“It’s a very strange situation when you have a majority partner stop funding critical aspects of a project and yet claim that they are proceeding with the project,” Smith said. “As our lawsuit alleges, it just became an impossible situation having us as manager and yet Harcourt not keeping their word, or dealing with the buyers and consultants in a professional manner. My hope is that Harcourt moves forward with the best interest of Sullivan Square’s buyers and this community in mind.”
Paxton Walk in northwest Las Vegas suspended sales until the market recovers.
The recession is a “self-cleaning of the economy” that will sift out developers who came to the party late, said Avi Ruimi, principal of Woodland Hills, Calif.-based Blue Marble Development. He bought the land for Paxton Walk before the run-up in prices.
“They all had good intentions. I feel bad for them,” he said. “Each of them made a different mistake. I can analyze those mistakes in retrospect. At the time they made the decision, they were right. It’s very difficult to predict a market like Vegas. It’s not a market that gives you a sign before the bubble bursts in your face.”
The 1 million-square-foot World Jewelry Center is another large question mark in downtown Las Vegas. Construction was scheduled to begin in 2007.
Goodman said he recently met with developer Robert Zarnegin in Beverly Hills, Calif., for a status update.
“They’re diligent about their presentation,” Goodman said. “They have a tremendous amount of money in it, and they’re traveling all over the world signing letters of intent with jewelry manufacturers and designers.”
The Lady Luck, purchased by Los Angeles-based CIM investment group, has sat vacant for more than a year.
New York investors Barnett Lieberman and David Mitchell have been talking to city officials about plans for 14 acres they assembled in five square blocks downtown. They’ve got “buildings on the drawing board,” Goodman said, along with an agreement to build an intermodal transfer center for the Regional Transportation Commission.
The economic slump that started with the subprime mortgage crisis and downturn in the housing market has spread to the commercial markets.
In the past couple of years, rising construction costs and a scarce amount of available land for industrial development in Las Vegas have made developers wary about starting new projects, broker Xavier Wasiak of Grubb & Ellis said.
Of the projects that did get under way, most are now complete. However, the amount of new buildings under construction is starting to dwindle as many planned projects once feasible are being scaled back or even canceled, he said.
“If you do not make it a general practice to regularly re-evaluate your methods, conditions faced by today’s market force you to rethink everything you thought you knew about the industry,” Wasiak said.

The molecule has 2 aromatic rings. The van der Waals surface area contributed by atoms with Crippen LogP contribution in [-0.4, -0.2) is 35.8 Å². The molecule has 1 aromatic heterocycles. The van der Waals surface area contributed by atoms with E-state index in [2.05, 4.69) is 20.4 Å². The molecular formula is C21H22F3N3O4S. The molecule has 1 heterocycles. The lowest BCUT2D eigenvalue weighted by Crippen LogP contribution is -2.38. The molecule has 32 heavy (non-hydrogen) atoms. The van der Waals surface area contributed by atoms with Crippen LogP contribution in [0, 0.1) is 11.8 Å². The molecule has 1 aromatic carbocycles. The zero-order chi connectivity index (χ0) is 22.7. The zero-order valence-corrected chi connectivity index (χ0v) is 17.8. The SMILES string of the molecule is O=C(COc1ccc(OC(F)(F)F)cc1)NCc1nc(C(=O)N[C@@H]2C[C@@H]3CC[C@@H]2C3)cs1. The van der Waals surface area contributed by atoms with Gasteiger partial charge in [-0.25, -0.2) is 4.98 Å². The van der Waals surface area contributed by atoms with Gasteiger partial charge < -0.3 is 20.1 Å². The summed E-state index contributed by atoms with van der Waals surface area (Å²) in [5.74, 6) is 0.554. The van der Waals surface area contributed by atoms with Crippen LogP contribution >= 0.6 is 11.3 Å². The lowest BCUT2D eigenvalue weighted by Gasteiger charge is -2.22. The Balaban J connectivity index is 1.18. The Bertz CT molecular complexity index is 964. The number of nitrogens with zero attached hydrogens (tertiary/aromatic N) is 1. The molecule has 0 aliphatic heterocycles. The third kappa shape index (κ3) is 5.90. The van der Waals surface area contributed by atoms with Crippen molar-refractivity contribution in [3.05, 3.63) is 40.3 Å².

This story first appeared in the Business Press. Contact reporter Hubble Smith at firstname.lastname@example.org or 702-383-0491. Contact reporter Arnold M. Knightly at email@example.com or 702-477-3893.LACK OF FINANCING BIG OBSTACLE FOR CONDOS
The primary reason many condominium projects are on hold or were canceled is the inability to secure development financing, said Eileen Bechtol, senior vice president at Chicago Title of Nevada.
Even before the credit crunch, lenders required projects to have a certain percentage of contracted buyers, not just reservations, and some projects failed because they couldn’t get enough “true sales,” she said.
“With the new, more stringent underwriting requirements (that) lenders must utilize, projects that might otherwise have gotten financing won’t now,” Bechtol said. “I’m sure there are other reasons, but I know that’s a big part of it.”
Laura Lane of Sedona, Ariz., said she and her husband put money down on a unit at Vantage Lofts, a residential project at Gibson Road and Horizon Ridge Parkway in Henderson. They were wondering what’s happening there after the Review-Journal reported in March that construction had ground to a halt and some $17 million in liens were filed by subcontractors.
Henderson-based Slade Development filed for Chapter 11 bankruptcy protection on Vantage Lofts in June. Chairman Stacy Slade said he wants to get the project completed and pay the subcontractors.
“It’s been a real battle,” Slade said. “The lack of sales in the market, because of the downturn, it’s no surprise, especially in the condo market.”
Developers of the $650 million Pinnacle Las Vegas, distinguished by a “sky bridge” that would have connected two 36-story towers, were confident the project wouldn’t end up in the junk pile with Krystal Sands and Aqua Blue because the 20-acre site was owned free and clear.
When they couldn’t get financing, the developers closed the sales gallery in February and returned buyers’ deposits.
“It’s unfortunate because we were very successful in selling the units in a short period of time,” Rise Realty broker Kyle Waugh said. “I talked to several buyers and they’re happy that their deposits are being returned, but they’re disappointed that it didn’t get out of the ground.”
Several high-profile projects have come to fruition or are making progress in Las Vegas. However, the surviving projects are backed by large ventures with deep pockets.
Las Vegas Sands Corp.’s $1.8 billion Palazzo opened in late December, Wynn Resorts Ltd.’s $2.1 billion Encore is on track to open this December.
MGM Mirage’s $9.2 billion CityCenter, the $2.9 billion Fontainebleau Las Vegas, and Anthony Marnell III’s $1 billion M Resort are all taking shape for 2009 openings.
Boyd Gaming Corp.’s $4.8 billion Echelon project is under construction with a projected opening in the late summer 2010.
Away from the Strip, the $250 million Eastside Cannery is scheduled to open in late August and the $675 million Aliante Station in North Las Vegas is set for a Nov. 11 opening.
ARNOLD M. KNIGHTLY/REVIEW-JOURNAL